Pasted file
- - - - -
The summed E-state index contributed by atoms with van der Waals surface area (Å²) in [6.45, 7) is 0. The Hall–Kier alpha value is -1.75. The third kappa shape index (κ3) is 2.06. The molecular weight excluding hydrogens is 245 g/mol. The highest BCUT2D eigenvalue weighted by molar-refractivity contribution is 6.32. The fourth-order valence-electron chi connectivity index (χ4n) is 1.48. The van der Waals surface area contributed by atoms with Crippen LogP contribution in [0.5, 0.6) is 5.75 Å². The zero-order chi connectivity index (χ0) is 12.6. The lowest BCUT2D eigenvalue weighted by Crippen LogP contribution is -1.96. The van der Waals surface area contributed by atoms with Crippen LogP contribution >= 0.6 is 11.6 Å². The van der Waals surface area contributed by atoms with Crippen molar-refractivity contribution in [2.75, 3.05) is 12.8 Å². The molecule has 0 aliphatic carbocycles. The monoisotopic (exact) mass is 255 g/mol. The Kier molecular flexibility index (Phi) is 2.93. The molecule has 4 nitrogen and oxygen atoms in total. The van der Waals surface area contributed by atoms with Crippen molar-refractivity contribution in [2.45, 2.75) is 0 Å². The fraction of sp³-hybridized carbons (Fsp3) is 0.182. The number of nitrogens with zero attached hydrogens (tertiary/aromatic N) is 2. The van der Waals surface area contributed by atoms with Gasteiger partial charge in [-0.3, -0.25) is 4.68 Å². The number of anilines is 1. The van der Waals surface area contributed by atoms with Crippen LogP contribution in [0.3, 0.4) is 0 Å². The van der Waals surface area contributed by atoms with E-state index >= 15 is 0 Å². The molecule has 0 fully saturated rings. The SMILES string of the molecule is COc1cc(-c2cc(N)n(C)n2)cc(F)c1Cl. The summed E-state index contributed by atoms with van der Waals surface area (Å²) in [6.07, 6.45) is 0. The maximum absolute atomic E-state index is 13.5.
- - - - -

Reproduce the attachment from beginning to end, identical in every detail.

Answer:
The summed E-state index contributed by atoms with van der Waals surface area (Å²) in [6.45, 7) is 0. The Hall–Kier alpha value is -1.75. The third kappa shape index (κ3) is 2.06. The molecular weight excluding hydrogens is 245 g/mol. The highest BCUT2D eigenvalue weighted by molar-refractivity contribution is 6.32. The fourth-order valence-electron chi connectivity index (χ4n) is 1.48. The van der Waals surface area contributed by atoms with Crippen LogP contribution in [0.5, 0.6) is 5.75 Å². The zero-order chi connectivity index (χ0) is 12.6. The lowest BCUT2D eigenvalue weighted by Crippen LogP contribution is -1.96. The van der Waals surface area contributed by atoms with Crippen LogP contribution >= 0.6 is 11.6 Å². The van der Waals surface area contributed by atoms with Crippen molar-refractivity contribution in [2.75, 3.05) is 12.8 Å². The molecule has 0 aliphatic carbocycles. The monoisotopic (exact) mass is 255 g/mol. The Kier molecular flexibility index (Phi) is 2.93. The molecule has 4 nitrogen and oxygen atoms in total. The van der Waals surface area contributed by atoms with Crippen molar-refractivity contribution in [2.45, 2.75) is 0 Å². The fraction of sp³-hybridized carbons (Fsp3) is 0.182. The number of nitrogens with zero attached hydrogens (tertiary/aromatic N) is 2. The van der Waals surface area contributed by atoms with Gasteiger partial charge in [-0.3, -0.25) is 4.68 Å². The number of anilines is 1. The van der Waals surface area contributed by atoms with Crippen LogP contribution in [0.3, 0.4) is 0 Å². The van der Waals surface area contributed by atoms with E-state index >= 15 is 0 Å². The molecule has 0 fully saturated rings. The SMILES string of the molecule is COc1cc(-c2cc(N)n(C)n2)cc(F)c1Cl. The summed E-state index contributed by atoms with van der Waals surface area (Å²) in [6.07, 6.45) is 0. The maximum absolute atomic E-state index is 13.5.